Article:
I highly recommend following the thoroughly detailed aforementioned iFixIt guide, but here are the basic steps if you’re curious as to what you’re getting yourself into:
1 – Removed the screws from the bottom of the MacBook Air (the screws are temporarily stored in the little bins above the Mac)
2 – Disconnect the internal battery – don’t forget this (and don’t forget to reconnect when finished)
3 – Remove the stock SSD drive (it is held in by another screw)
4 – Replace with the new SSD drive, screw it in, then reconnect the internal battery
5 – Put the bottom lid back on and screw it back in, done!
Once everything is sealed back up again, you’re ready to go. Now it’s on to the software part.
Step 5: Reinstalling Mac OS X and Restoring Data
Admittedly I do things in this tutorial a bit different than some other technical people do; mainly that I put a blank SSD drive into the Mac, which then required an OS install and restore, rather than cloning over the drives first. Cloning the drive ahead of time is often the best approach, but in this particular instance it wasn’t possible however because the internal stock SSD had completely failed (question mark on boot, confirmed with Apple Hardware Test), meaning there was nothing to clone. Fortunately there was a recent Time Machine backup however, which is why I went with the install and restore approach.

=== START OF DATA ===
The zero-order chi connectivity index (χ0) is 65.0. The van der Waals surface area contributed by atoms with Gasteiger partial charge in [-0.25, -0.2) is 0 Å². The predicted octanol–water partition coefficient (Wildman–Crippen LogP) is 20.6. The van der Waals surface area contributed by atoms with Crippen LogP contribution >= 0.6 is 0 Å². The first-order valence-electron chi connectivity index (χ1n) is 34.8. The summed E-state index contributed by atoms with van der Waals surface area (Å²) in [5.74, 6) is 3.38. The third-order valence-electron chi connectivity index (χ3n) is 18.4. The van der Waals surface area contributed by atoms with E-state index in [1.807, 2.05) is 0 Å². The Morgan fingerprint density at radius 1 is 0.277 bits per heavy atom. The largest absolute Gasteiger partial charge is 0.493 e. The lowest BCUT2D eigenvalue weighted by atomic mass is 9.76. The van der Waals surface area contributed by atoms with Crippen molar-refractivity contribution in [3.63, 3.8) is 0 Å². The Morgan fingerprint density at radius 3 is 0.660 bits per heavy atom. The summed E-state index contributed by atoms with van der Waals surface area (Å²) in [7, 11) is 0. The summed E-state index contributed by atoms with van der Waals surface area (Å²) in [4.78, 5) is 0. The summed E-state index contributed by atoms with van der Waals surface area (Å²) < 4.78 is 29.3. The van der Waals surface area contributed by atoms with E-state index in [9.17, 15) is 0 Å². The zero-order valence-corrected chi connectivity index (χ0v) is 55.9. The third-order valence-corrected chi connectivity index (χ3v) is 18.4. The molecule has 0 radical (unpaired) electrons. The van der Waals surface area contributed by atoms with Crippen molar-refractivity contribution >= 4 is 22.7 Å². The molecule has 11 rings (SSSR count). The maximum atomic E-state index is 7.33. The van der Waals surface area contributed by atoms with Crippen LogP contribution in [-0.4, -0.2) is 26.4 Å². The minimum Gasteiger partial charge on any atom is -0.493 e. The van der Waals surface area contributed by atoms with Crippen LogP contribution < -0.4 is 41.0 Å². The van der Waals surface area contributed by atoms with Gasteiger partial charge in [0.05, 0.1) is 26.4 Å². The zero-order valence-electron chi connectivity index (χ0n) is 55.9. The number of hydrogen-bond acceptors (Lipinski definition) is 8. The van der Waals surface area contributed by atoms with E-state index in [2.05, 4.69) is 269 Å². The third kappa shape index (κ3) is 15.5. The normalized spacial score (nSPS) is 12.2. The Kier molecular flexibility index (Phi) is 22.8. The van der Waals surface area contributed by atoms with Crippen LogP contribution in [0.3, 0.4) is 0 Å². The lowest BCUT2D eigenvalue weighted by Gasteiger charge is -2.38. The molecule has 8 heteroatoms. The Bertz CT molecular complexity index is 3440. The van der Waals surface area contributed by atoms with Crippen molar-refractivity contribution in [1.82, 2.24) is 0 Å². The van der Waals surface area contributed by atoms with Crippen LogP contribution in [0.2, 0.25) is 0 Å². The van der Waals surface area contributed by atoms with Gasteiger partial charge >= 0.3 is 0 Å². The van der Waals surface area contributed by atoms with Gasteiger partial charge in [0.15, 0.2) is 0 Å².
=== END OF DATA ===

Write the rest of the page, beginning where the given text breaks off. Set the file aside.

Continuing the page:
If you want to go the cloning route, Carbon Copy Cloner and SuperDuper are both excellent and get the job done.
Anyway, what I did in this scenario was two steps; perform a clean Mac OS X software install using a bootable USB flash key, then restore from Time Machine during setup. It worked perfectly. We’ve covered these topics before, so if you want to go this particular route (typically necessary if the original SSD failed) then refer to the following detailed walkthroughs:
- Clean install OS X Mavericks (you can clean install OS X El Capitan, macOS Sierra, or any other Mac OS X release too
- Restoring a Mac from a Time Machine backup
Keep in mind that if you’re restoring a Mac from a Time Machine backup, you can start that process immediately after clean installing Mac OS X during the setup process.
(Quick side note: you can also attempt to restore the Mac SSD from Time Machine directly, but doing so means you typically have to re-create the Recovery partition manually and you may encounter EFI partition errors, both of which are avoidable if you just perform a direct clean install of Mac OS X system software ahead of time).
Once Mac OS X and the data has been restored to the drive, the Mac is ready to go and use as normal with a nice new shiny SSD! Enjoy!
Have any experience replacing or upgrading a Mac SSD? Share your experiences or ideas in the comments below.
Replaced the SSD in my Mac Air 2017. I used QNINE (QNINE M.2 NVME SSD Adapter Card voor Upgrade MacBook Pro (Retina Late 2013 – Mid 2015) en MacBook Air (Mid 2013-2017) on Amazon) adapter and Kingston A2000 1TB drive.